Colette Cassinelli's visionary use of information literacy and educational technology

Achieving your dreams: Lessons from Randy Pausch

Carnegie Mellon Professor Randy Pausch, who is dying from pancreatic cancer, gave his last lecture at the university on Sept. 18, 2007. In his moving talk, “Really Achieving Your Childhood Dreams,” Pausch talked about his lessons learned and gave advice to students on how to achieve their own career and personal goals (View entire speech on YouTube).

Here are some of my notes from watching the video (pdf of speech transcript).

All right, so what is today’s talk about then? It’s about my childhood dreams and how I have achieved them. I’ve been very fortunate that way. How I believe I’ve been able to enable the dreams of others, and to some degree, lessons learned. I’m a professor, there should be some lessons learned and how you can use the stuff you hear today to achieve your dreams or enable the dreams of others. And as you get older, you may find that “enabling the dreams of others” thing is even more fun.

Lessons from reaching his childhood dreams:

  • When you are 8 or 9 years old and you look at the TV set, men are landing on the moon, anything’s possible. And that’s something we should not lose sight of, is that the inspiration and the permission to dream is huge.
  • Have something to bring to the table, right, because that will make you more welcome.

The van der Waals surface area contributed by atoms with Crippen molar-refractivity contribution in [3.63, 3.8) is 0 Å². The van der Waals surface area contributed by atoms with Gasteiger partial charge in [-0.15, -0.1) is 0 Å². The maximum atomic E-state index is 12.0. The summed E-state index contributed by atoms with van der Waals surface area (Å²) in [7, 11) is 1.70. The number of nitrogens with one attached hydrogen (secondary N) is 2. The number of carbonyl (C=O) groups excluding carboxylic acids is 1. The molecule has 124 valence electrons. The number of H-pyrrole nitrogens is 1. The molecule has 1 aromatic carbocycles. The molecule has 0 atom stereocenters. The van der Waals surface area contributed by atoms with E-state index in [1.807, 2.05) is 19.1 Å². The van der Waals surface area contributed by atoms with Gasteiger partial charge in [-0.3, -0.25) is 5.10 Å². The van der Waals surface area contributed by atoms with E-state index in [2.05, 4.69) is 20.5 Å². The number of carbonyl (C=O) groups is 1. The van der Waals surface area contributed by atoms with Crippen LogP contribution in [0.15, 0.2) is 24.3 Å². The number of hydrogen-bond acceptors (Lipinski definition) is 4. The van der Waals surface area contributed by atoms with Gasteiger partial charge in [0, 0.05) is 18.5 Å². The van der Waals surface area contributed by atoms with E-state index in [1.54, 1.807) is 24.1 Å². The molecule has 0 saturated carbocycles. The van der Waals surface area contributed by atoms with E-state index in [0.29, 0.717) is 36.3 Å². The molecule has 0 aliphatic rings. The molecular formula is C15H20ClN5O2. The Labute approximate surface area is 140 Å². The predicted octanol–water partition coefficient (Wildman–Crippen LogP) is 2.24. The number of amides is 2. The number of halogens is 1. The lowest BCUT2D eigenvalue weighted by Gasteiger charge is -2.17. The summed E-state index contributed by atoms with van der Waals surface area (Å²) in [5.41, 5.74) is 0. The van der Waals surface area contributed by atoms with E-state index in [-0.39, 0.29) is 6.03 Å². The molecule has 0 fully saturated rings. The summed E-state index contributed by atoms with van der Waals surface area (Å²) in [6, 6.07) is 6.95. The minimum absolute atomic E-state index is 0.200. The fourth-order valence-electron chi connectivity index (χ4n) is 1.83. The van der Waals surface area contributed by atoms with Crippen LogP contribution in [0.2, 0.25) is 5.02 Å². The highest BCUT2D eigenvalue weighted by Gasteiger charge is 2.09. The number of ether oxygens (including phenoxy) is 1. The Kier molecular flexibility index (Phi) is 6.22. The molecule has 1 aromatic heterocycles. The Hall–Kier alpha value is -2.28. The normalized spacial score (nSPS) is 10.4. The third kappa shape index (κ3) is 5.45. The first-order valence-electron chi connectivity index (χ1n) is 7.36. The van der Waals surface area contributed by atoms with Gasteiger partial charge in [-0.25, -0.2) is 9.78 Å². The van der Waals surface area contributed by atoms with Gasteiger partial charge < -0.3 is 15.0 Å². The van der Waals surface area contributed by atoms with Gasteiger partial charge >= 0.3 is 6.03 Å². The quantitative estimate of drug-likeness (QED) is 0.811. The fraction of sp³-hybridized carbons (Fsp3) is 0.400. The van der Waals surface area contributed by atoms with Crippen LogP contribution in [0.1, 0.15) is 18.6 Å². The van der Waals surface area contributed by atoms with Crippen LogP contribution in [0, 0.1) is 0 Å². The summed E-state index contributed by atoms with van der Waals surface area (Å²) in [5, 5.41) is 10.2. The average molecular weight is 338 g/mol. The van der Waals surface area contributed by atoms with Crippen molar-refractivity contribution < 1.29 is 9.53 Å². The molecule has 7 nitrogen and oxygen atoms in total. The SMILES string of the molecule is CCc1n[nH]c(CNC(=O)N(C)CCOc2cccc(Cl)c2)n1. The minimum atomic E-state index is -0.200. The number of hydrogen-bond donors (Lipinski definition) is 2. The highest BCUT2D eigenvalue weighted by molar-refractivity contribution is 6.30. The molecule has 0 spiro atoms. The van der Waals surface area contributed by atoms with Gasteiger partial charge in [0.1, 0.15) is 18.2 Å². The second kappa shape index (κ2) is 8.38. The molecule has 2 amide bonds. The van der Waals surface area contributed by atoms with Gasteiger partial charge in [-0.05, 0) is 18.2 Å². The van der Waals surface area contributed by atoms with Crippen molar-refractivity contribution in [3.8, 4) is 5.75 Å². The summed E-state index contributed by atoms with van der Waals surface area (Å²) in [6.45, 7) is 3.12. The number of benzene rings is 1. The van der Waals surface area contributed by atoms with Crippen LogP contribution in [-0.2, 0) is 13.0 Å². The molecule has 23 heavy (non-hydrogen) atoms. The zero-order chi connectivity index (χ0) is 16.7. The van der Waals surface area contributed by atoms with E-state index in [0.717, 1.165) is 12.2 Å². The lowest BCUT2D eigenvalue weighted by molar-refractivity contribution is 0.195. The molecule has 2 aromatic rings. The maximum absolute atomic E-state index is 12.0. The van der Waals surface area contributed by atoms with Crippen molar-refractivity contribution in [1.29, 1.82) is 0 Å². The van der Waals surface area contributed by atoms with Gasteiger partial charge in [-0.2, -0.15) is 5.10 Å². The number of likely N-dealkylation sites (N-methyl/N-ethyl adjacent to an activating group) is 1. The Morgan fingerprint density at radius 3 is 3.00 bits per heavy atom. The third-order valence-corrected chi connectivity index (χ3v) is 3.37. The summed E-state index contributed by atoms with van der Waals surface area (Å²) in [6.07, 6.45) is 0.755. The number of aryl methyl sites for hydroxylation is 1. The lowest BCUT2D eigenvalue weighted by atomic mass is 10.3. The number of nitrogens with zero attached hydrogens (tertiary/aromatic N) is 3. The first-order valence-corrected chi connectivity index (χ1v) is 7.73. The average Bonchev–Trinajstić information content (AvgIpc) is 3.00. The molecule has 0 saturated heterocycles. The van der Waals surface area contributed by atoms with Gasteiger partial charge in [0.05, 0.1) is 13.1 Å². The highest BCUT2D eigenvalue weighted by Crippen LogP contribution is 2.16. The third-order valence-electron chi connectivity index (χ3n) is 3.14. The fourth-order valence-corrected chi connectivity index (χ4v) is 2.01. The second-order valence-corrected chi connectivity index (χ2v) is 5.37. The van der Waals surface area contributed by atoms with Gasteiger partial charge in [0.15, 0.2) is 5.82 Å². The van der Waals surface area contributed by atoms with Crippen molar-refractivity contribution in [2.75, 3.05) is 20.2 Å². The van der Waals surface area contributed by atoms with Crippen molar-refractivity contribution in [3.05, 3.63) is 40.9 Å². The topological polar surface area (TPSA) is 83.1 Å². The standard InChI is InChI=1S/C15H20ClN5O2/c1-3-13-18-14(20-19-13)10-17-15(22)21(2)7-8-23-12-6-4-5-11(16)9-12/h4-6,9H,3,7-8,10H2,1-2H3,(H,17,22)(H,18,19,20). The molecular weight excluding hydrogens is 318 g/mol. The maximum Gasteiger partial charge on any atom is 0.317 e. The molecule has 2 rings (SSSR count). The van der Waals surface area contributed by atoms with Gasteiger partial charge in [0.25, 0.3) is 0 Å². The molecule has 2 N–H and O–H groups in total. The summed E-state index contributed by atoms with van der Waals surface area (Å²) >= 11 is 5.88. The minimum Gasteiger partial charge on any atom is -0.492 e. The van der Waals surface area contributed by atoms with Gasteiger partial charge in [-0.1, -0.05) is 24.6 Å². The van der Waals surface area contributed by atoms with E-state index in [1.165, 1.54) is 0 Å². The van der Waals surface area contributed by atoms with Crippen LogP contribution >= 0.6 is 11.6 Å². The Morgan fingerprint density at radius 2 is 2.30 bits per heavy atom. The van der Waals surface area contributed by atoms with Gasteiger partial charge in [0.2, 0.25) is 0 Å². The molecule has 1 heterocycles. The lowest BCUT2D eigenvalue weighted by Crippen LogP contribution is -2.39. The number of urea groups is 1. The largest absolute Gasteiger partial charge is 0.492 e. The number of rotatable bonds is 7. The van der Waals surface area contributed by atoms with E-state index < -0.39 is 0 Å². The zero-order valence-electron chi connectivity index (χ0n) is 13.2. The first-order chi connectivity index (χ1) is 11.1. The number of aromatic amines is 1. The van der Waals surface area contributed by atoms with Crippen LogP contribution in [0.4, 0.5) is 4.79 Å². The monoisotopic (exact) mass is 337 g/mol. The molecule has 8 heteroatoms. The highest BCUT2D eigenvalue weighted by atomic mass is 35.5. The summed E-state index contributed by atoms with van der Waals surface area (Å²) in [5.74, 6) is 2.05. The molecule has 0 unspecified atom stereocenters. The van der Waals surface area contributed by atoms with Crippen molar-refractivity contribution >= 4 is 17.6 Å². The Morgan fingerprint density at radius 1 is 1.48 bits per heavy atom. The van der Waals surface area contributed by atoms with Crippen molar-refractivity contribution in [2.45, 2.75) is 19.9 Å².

• You’ve got to get the fundamentals down because otherwise the fancy stuff isn’t going to work.
  • When you see yourself doing something badly and nobody’s bothering to tell you anymore, that’s a very bad place to be. Your critics are your ones telling you they still love you and care.
  • Experience is what you get when you didn’t get what you wanted.
  • Brick walls are there for a reason. The brick walls are not there to keep us out. The brick walls are there to give us a chance to show how badly we want something. Because the brick walls are there to stop the people who don’t want it badly enough. They’re there to stop the other people.
  • Wait long enough and people will surprise and impress you.

How can I enable the childhood dreams of others.

  • Go back into class tomorrow and you look them in the eye and you say, “Guys, that was pretty good, but I know you can do better.” And that was exactly the right advice. Because what he said was, you obviously don’t know where the bar should be, and you’re only going to do them a disservice by putting it anywhere.
  • I think that that’s one of the best things you can give somebody – the chance to show them what it feels like to make other people get excited and happy.
  • When you’ve had something [a class] for ten years that you hold so precious, it’s the toughest thing in the world to hand it over. And the only advice I can give you is, find somebody better than you to hand it to.
  • That is the best gift an educator can give is to get somebody to become self reflective.
  • The best way to teach somebody something is to have them think they’re learning something else.
  • Alice Programming Software – Millions of kids having fun while learning something hard.

Lessons learned:

  • The Last LectureGo get a Ph.D. Become a professor. And I said, why? And he said, because you’re such a good salesman that any company that gets you is going to use you as a salesman. And you might as well be selling something worthwhile like education.
  • I mean I don’t know how to not have fun. I’m dying and I’m having fun. And I’m going to keep having fun every day I have left. Because there’s no other way to play it.